Definition of Subprime Credit
Before anything else, let’s clear up what it means to have subprime credit. Southeast Michigan shoppers may not even know they have it until a loan officer examines their financial applications and notes the credit score.
Individuals with a FICO score or credit score between 580 and 669 are considered subprime credit holders. This status indicates the likelihood of a borrower paying back their loan on time and in full. Your credit history details how you’ve handled previous debts and can be used as a proverbial crystal ball.
When you carry a subprime credit score, you may face limited eligibility or higher interest rates when applying for loans. Although this does not necessarily mean that you cannot get a loan, it may mean it could take longer to procure one.
Reasons for Subprime Credit
Once you’ve gotten over the initial surprise, you may be wondering why you received this score. This can happen over a period of time, so let’s go over what may have led to this designation.
Any time you’ve missed a payment or sent it in late, this shows up on your credit history. This can add interest and extra fees to your initial loan. Your score may be affected by any excessive credit card debt and past delinquent accounts.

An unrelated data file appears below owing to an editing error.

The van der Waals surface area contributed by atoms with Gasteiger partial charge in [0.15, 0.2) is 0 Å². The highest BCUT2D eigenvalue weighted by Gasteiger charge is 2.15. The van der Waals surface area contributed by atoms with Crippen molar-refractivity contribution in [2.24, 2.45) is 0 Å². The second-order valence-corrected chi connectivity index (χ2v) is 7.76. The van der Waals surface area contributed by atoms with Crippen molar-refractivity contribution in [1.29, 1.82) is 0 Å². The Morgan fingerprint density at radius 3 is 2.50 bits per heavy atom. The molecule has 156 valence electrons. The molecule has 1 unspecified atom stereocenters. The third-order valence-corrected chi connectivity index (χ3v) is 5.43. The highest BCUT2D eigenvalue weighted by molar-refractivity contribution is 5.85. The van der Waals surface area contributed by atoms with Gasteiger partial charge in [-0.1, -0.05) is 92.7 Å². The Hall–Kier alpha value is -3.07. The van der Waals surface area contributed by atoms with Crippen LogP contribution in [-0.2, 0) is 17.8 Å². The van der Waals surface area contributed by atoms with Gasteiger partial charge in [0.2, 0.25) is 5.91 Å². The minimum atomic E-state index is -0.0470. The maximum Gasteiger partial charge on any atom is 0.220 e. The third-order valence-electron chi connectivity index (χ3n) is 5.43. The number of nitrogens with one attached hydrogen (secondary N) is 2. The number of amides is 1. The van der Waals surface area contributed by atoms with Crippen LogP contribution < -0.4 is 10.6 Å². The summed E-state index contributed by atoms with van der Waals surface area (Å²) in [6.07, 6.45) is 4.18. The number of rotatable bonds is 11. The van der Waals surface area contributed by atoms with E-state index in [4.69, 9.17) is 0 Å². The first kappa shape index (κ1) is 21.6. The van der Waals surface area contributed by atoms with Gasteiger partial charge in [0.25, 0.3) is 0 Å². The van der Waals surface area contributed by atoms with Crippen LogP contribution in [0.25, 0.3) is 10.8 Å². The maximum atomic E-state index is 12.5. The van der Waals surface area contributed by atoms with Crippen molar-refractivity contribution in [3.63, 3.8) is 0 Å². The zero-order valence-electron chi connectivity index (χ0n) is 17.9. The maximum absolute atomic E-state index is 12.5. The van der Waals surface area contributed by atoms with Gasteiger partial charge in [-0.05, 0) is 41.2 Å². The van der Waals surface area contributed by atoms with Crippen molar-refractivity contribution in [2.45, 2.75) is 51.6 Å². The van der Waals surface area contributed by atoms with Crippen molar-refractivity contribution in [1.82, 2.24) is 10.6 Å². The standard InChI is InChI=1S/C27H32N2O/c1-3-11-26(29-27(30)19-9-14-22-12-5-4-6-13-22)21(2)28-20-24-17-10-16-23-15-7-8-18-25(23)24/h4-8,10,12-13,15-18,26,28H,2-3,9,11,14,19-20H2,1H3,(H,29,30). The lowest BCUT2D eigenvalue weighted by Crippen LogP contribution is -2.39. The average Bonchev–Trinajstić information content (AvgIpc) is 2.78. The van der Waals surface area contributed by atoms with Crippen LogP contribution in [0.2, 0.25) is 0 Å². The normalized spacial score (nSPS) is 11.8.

If you applied for not one but several credit cards, the points subtracted from your score add up. Your credit score can drop by five points with each inquiry.
Even when you’ve encountered hard times in your life due to a job loss, divorce, or medical issues, issues may arise that affect your score. Individuals who filed for bankruptcy, had a property foreclosed, or a car repossessed may see a change in their credit scores.
Ways to Improve Your Credit Score
You are not alone in having a less-than-stellar credit score, but that does not mean it has to be forever. Throughout your lifetime, your score can fluctuate. You can even control it with some sensible tips to follow.
Getting a copy of your credit history can enlighten you as to where your credit score dipped. It’s easy to order a copy, and by following the reasons listed in the previous paragraphs, you can track your history and see if there’s a pattern.
Once you’re aware of the blips on the credit radar, opt for change. Pay your bills on time and try your best to pay the minimum or more. By paying the most you can, you won’t be thwarted by late fees or higher interest accruing.
Make sure that the credit cards you have are absolutely necessary or useful. You may even want to get rid of cards you rarely use. Every time you apply for a new one, points fall off your score.